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Vietnam considers changes to controversial alcohol sale bill

As a result of public pressure, the Vietnamese Ministry of Health has considered making changes to a controversial draft law that prohibits beer and liquor sales between 10:00 pm and 6:00 am the following morning.

As a result of public pressure, the Vietnamese Ministry of Health has considered making changes to a controversial draft law that prohibits beer and liquor sales between 10:00 pm and 6:00 am the following morning.
As a result of public pressure, the Vietnamese Ministry of Health has considered making changes to a controversial draft law that prohibits beer and liquor sales between 10:00 pm and 6:00 am the following morning.

 

“After having listened to public opinions over the last few days, we are thinking about more flexible solutions,” said Nguyen Huy Quang, head of the Legislation Department under the health ministry.

According to Quang, the proposed solutions include: 1. The ban on beer and liquor sales between 10:00 pm and 6:00 am should be only applicable to several specified areas. 2. Authorities in provinces and cities across the country should seek their own solutions to preventing the negative effects of alcohol abuse. 3. Tightly controlling beer and liquor supply and implementing other measures.

The official said that about 87 countries around the world have curfews for the sale of alcoholic drinks.

When asked if the draft resolution affects the local tourism industry, Quang said Vietnam will not develop tourism at all costs since some nations like Singapore and Thailand, which have stronger tourism growth than Vietnam, have such laws in place to prevent the negative effects of alcohol abuse.

Specifically, the sale of alcohol at markets and shops in Thailand is banned between 2:00 pm and 5:00 pm and again between midnight and 11:00 am seven days a week, according to the Thailand Law Forum.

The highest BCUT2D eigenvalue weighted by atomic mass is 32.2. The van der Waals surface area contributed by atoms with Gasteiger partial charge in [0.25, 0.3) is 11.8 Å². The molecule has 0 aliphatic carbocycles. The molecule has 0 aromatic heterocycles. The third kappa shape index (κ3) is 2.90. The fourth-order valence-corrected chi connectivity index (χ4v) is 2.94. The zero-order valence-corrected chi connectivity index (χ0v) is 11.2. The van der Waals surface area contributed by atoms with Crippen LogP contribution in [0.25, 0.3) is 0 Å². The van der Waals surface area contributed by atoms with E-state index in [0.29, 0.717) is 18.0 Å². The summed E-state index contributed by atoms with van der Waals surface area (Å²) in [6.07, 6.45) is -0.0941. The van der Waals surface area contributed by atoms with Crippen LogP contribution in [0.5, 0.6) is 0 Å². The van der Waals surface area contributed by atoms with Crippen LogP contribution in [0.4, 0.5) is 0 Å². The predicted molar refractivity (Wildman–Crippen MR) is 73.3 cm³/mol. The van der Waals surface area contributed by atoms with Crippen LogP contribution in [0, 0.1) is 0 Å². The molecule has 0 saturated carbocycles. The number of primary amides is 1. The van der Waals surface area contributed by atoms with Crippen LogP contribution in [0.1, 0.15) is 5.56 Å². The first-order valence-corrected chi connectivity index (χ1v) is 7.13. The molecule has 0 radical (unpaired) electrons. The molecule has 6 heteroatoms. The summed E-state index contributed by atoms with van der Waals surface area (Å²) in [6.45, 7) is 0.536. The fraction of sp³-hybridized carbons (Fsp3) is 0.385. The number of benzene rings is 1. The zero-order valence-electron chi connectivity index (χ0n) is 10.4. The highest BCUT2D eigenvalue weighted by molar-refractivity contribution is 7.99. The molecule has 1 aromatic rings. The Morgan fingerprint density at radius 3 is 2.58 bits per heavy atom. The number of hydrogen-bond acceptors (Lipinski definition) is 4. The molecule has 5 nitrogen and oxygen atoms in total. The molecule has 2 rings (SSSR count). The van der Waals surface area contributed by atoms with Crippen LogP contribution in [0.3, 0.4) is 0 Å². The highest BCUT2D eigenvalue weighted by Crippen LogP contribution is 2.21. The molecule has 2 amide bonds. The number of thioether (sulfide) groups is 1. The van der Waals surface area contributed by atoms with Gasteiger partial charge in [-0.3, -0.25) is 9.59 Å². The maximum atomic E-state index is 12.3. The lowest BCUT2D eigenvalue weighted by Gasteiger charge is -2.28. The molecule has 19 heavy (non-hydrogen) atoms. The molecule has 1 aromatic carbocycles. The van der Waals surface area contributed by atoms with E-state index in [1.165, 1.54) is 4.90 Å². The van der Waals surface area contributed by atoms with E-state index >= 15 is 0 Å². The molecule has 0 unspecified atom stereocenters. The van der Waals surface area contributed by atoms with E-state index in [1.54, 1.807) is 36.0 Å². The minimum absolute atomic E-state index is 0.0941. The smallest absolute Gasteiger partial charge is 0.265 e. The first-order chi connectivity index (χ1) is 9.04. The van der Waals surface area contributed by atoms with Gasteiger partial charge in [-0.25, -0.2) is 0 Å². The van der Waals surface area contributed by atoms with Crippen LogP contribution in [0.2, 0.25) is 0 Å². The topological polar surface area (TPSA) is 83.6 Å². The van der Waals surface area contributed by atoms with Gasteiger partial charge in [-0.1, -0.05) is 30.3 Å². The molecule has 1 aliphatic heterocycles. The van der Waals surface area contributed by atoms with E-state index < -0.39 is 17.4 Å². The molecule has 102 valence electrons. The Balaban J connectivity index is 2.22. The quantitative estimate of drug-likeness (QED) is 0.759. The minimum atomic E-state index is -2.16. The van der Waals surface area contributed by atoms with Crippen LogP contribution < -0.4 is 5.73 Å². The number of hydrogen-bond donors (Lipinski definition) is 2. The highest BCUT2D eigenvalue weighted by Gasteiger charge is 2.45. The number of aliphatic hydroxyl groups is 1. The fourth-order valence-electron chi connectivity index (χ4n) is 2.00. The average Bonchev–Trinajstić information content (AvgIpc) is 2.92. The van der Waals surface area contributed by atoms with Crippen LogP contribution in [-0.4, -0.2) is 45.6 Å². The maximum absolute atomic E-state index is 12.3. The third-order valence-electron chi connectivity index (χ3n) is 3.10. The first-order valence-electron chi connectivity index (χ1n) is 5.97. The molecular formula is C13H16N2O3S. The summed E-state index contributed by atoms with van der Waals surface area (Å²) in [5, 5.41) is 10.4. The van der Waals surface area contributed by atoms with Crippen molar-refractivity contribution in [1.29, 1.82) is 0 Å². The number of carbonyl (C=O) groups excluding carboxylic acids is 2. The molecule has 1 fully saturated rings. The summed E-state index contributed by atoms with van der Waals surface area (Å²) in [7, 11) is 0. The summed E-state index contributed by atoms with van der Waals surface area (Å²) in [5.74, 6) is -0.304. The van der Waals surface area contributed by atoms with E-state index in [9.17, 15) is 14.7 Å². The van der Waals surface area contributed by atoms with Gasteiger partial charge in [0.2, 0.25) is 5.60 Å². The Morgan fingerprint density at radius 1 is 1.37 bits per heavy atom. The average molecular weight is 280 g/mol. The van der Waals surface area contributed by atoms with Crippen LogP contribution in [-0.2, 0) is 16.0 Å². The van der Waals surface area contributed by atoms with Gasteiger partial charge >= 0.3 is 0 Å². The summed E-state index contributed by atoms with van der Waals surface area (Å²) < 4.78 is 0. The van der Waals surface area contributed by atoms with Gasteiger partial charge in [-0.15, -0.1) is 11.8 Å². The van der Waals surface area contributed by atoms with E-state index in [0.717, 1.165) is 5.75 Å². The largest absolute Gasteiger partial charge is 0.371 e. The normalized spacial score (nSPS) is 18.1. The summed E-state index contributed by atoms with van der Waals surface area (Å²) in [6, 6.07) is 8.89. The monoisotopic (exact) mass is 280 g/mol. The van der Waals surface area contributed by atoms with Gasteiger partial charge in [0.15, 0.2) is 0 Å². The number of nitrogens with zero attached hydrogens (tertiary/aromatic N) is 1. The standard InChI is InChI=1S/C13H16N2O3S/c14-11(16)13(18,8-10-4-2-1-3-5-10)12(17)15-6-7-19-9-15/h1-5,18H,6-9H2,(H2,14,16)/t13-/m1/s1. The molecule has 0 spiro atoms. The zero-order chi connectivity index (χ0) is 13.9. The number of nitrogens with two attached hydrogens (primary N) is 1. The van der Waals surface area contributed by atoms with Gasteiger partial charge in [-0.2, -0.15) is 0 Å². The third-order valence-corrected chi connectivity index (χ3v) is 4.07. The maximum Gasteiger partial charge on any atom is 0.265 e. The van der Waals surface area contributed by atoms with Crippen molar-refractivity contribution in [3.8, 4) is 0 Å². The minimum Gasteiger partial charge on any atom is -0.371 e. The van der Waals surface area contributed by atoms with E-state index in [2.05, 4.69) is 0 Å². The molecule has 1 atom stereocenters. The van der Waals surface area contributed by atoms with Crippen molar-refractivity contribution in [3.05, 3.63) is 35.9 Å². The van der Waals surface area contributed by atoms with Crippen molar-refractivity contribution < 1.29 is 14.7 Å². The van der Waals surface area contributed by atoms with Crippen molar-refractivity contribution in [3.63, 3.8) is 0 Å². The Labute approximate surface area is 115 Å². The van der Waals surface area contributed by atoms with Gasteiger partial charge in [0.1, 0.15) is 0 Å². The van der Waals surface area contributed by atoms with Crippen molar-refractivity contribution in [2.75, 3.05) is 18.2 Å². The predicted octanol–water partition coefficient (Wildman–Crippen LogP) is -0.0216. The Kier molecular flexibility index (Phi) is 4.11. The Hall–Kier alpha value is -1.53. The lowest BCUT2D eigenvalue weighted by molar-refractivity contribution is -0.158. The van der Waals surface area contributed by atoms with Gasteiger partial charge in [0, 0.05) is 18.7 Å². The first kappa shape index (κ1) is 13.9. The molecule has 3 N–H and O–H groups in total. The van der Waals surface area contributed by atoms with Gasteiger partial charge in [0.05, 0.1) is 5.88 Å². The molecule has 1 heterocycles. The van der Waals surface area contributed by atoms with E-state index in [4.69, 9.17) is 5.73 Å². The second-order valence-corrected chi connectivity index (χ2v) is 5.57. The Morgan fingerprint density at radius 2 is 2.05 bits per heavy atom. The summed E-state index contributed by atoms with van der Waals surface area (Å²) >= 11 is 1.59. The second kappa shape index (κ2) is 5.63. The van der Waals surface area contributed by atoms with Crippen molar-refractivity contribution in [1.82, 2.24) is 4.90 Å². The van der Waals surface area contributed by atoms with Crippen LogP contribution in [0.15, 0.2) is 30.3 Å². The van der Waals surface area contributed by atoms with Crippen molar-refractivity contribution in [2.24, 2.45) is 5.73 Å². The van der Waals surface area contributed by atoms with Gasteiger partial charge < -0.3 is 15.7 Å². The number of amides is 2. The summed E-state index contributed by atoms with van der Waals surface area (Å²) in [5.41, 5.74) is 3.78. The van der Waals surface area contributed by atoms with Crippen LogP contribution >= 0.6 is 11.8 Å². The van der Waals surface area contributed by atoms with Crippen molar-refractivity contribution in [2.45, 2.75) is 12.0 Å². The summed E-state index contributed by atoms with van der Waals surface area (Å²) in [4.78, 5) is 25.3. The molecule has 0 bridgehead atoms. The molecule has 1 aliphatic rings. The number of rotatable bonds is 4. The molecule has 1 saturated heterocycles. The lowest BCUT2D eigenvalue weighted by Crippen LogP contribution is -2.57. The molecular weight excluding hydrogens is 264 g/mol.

The Election Commission of Thailand also bans alcohol on Election Days for the offices of Prime Minister and Senator, including advanced voting days.

In November last year, the Singaporean government asked the public to consider ending alcohol sales as early as 10:00 pm, midnight or 2:00 am, for instance in a bid to curb public nuisance caused by drinking in public areas, according to the Straits Times.

Skeptical

“Will the Vietnamese police forces have time to add this to their already busy schedule fighting dangerous crimes? This proposed law is petty in terms of solving a health problem, and will cause  black market (organized crime) alcohol sales and bars to increase at the expense of legitimate stores and bars,” an expat nicknamed Em Oi said in an email sent to Tuoi Tre News.

Meanwhile, Bert Dinkel, another expat, was much surprised by the draft law. “Living in this lovely country for a mere 21 years, I have witnessed many new draft law proposals but this new proposal on alcohol consumption and sale could make it to the Guinness Book of World records,” he commented.

Dinkel said that the negative impact of this proposal would be much higher than the gains by passing such law as well as encouraging unlawful and potentially dangerous behavior to blossom even more.

“It will never materialize if passed by government because there is too much at stake for the patron of bars, clubs and restaurants as well as the whole economy,” the foreigner judged.

Under the draft law released last Friday by the Ministry of Health, no stores, bars, restaurants or eateries would be allowed to sell alcoholic drinks between 10:00 pm and 6:00 am the following day.

Sellers would only be permitted to sell a can of beer per hour, and no more than three cans a day to each male customer, while the limit for female customers is one can for every two hours and no more than two cans a day.

Sellers are also prohibited to sell alcoholic beverages to people who are under 18, pregnant women, or those who have reached the drinking limit.

The proposed ban on alcohol sale sparked controversy shortly after it was made public, with many people protesting that it would not be feasible to enact such a ban.

The question is how law enforcement officers could frequently check all of the alcohol-selling facilities to determine whether they have breached the law or not, and how they could know if an individual has passed their drinking limit.